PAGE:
By now, you’ve heard the news that the Giants interviewed Jason McLeod, the Cubs’ Senior Vice President of Player Development and Amateur Scouting, for their open Chief Baseball Operations/Baseball Operations position.
There has been a lot of industry hype surrounding McLeod for the past several years, to the point that Theo Epstein and the Cubs signed him to a 5-year contract after the 2016 World Series. McLeod followed Epstein to Chicago from Boston, and it’s here that he really started making a name for himself. As this article from 2015 notes:
McLeod helped shape Boston’s 2007 World Series winner, restocking the farm system and drafting difference-makers like Dustin Pedroia, Jacoby Ellsbury and Clay Buchholz.
McLeod was instrumental in drafting the likes of Albert Almora, Kris Bryant, Kyle Schwarber and Ian Happ with first-round picks from 2012-’15, respectively. The Cubs also signed or drafted the likes of Gleyber Torres, Eloy Jimenez and Dylan Cease under McLeod’s watch.
Here’s McLeod talking about the Cubs’ draftees from 2018:
We don’t know a lot about the Giants’ search — we’re only getting dribs and drabs and all of it feels very third-hand information-y, with the team and candidates refusing to confirm or deny any of the reports. It’s hard to know exactly what stage of the process the team’s in, either, and while that alone doesn’t feel frustrating, it certainly leaves a lot to the imagination. Maybe too much.
Although the Brewers’ David Stearns, the Rays’ Chaim Bloom, and MLB’s Kim Ng have all been tied to the Giants’ front office search — a search that might actually be entering a critical period with the general managers’ meeting in luxurious Carlsbad, CA scheduled for November 6-8 — those all seem to be candidates that are there less because of likelihood and more because of marketing and, therefore, more “Baer candidates”.
Now with yesterday’s news about Amiel Sawdaye and this news about McLeod, it’s clear there are also “Sabean candidates.” I’m making this leap of logic on the basis of McLeod’s connection to Boston and his aggressive scouting of the Cape Cod League. To wit:
One theory floating around an organization already loaded with hitters wondered if the Cubs would roll the dice with Brady Aiken, who got drafted with the first selection in 2014 but couldn’t reach an agreement with the Houston Astros amid medical concerns.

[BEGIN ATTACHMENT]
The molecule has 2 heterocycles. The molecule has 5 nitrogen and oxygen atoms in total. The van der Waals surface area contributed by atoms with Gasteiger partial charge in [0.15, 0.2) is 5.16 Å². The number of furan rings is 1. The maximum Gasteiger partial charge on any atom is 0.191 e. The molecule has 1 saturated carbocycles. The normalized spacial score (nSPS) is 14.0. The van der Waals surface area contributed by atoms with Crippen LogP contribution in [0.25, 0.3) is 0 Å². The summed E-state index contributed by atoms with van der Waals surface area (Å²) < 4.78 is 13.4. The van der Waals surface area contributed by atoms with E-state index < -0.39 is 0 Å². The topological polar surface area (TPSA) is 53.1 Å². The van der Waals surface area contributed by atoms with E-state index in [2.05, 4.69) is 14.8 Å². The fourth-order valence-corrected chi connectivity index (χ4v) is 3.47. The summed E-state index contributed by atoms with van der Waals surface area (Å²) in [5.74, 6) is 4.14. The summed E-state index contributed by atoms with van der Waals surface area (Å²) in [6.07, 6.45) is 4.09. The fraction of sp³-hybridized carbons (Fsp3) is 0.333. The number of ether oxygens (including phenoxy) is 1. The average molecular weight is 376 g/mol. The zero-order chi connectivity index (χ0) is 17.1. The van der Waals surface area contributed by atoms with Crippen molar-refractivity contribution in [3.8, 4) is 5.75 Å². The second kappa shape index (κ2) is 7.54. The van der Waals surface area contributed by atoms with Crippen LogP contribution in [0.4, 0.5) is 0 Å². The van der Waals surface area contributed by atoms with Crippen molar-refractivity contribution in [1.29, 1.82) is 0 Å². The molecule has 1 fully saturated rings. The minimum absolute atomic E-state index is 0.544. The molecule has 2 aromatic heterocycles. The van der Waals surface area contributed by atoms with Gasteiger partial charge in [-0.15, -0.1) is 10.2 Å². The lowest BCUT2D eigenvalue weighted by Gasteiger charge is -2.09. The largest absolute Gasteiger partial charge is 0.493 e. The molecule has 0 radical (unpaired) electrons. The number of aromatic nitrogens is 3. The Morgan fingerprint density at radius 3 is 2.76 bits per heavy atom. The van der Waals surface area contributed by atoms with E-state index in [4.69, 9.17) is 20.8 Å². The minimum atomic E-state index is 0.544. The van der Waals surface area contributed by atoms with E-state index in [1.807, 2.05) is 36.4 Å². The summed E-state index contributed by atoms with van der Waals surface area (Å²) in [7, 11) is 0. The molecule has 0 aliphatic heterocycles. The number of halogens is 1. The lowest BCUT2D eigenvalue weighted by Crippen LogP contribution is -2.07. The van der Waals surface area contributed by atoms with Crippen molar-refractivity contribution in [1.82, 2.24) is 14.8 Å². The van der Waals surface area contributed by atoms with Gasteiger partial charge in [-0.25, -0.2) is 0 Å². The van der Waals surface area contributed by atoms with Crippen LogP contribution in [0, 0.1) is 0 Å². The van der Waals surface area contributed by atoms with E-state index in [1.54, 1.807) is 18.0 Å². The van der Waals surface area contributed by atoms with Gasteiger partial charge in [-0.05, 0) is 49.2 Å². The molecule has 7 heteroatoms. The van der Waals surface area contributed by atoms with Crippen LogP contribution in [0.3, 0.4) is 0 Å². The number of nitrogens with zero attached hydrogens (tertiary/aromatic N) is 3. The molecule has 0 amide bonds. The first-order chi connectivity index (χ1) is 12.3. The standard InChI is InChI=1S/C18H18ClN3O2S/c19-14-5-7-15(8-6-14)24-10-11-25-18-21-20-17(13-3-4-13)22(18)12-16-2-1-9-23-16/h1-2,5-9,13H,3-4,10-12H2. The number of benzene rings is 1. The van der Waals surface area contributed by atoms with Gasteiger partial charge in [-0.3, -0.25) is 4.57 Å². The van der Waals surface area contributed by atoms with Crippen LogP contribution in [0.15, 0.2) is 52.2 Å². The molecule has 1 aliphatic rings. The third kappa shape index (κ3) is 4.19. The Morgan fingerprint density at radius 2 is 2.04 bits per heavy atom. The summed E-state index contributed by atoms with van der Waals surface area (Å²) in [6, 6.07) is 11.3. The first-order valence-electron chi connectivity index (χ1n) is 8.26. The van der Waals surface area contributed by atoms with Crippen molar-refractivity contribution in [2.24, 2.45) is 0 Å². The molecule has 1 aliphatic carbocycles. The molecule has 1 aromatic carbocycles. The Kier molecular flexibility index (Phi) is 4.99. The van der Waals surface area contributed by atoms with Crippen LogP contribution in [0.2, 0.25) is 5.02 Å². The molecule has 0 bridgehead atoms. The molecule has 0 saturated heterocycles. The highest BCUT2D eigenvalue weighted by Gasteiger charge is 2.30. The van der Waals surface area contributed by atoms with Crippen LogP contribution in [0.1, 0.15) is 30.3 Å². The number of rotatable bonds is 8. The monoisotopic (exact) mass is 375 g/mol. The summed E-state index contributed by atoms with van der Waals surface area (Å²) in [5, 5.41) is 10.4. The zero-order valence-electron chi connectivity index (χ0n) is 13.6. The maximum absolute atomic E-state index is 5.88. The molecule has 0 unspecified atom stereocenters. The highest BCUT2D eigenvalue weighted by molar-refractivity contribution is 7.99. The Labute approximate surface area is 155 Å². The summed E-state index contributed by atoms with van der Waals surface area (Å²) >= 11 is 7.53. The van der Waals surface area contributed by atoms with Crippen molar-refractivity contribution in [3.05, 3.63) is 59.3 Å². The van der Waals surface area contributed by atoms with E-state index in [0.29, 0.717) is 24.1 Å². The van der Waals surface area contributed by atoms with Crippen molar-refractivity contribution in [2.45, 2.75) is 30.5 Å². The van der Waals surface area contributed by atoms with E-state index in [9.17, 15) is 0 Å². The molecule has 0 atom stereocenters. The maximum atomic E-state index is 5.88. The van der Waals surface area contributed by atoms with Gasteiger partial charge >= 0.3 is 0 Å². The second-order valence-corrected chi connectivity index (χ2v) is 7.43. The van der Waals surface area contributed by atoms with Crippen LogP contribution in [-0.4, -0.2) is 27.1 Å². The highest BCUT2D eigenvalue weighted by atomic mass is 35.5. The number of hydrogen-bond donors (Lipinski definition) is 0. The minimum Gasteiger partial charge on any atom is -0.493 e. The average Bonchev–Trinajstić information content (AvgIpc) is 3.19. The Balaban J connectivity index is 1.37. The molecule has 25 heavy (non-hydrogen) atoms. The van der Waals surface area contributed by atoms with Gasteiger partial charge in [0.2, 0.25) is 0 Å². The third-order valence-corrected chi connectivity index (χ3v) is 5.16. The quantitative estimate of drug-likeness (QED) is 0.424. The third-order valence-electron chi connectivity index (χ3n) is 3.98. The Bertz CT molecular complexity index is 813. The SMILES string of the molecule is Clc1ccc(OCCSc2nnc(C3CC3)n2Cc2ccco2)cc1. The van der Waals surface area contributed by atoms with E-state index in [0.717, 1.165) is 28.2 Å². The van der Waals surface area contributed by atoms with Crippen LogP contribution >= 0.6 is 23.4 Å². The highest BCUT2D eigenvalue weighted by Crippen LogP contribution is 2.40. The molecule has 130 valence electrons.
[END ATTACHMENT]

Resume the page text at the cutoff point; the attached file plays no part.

Instead of dreaming about potential, the Cubs felt far more comfortable projecting Happ’s high-level performance at the University of Cincinnati and as a two-time Cape Cod League All Star. The Cubs would keep collecting young hitters and getting solid returns, knowing that some could be traded for pitching later.
“Everything just aligned,” McLeod said. “Obviously, the Red Sox made it easier for us when they took Benintendi with their selection. We had a pretty good sense once that happened that Happ would be our guy.
“I can tell you that once Andrew was taken, those of us in the room felt really good, like: ‘We’re going to get Happ.’ Once he was there for us, we were all excited to bring in this switch-hitter with power and on-base (skills) who was another kind of blue-collar, hard-nosed guy.
That doesn’t make McLeod a Sabean acolyte by any means, but it does strongly suggest that he’s 1) been to the Cape Cod League and has, therefore 2) met Brian Sabean. A veteran is always going to look for someone who reminds him of himself and McLeod’s and Sawdaye’s successful track records just make them that much more compelling.
McLeod’s draft involvement with the Cubs includes guys like Albert Almora, David Bote, Kris Bryant (Cape Cod League alum), Zack Godley, Kyle Schwarber (Cape Cod League alum), the aforementioned Ian Happ (Cape Cod League alum), and even Giants’ roster arm Pierce Johnson (Cape Cod League alum).
I want the Giants to be the envy of the sport and innovate and do all sorts of weird and cool things regarding evaluation and roster management, and I want it to all be in service of winning, but it’s clear I need to temper my expectations and steel myself for the reality that the Giants won’t be making any waves with a sexy hire. They’re probably not pursuing someone who’s looking two steps ahead but is already entrenched in how to run a team for the current era and understands the industry trends.
That’s not to say that whomever they hire can’t or won’t just turn around and hire someone with that next step / “next gen” mindset and it’s not to say that someone who’s just really qualified and good at identifying baseball talent (regardless of which mode — classic or cutting edge — they opt to deploy said talent) isn’t a “sexy hire”, but it’s just a reminder that all the Giants are really looking to do here is upgrade from Bobby Evans (General Manager), Yeshayah Goldfarb (Vice President, Baseball Operations), and David Bell (Vice President, Player Development) to modernize their status quo.
Along that line, McLeod might not be a radical reinvention candidate and might find value in a lot of the existing structures within the front office. That’s good for legacy and that’s good for morale and it might even be good for winning baseball games — really, what do I know about running a baseball team? From the outside looking in, though, it still feels like the search process contains at least some notion of a half measure.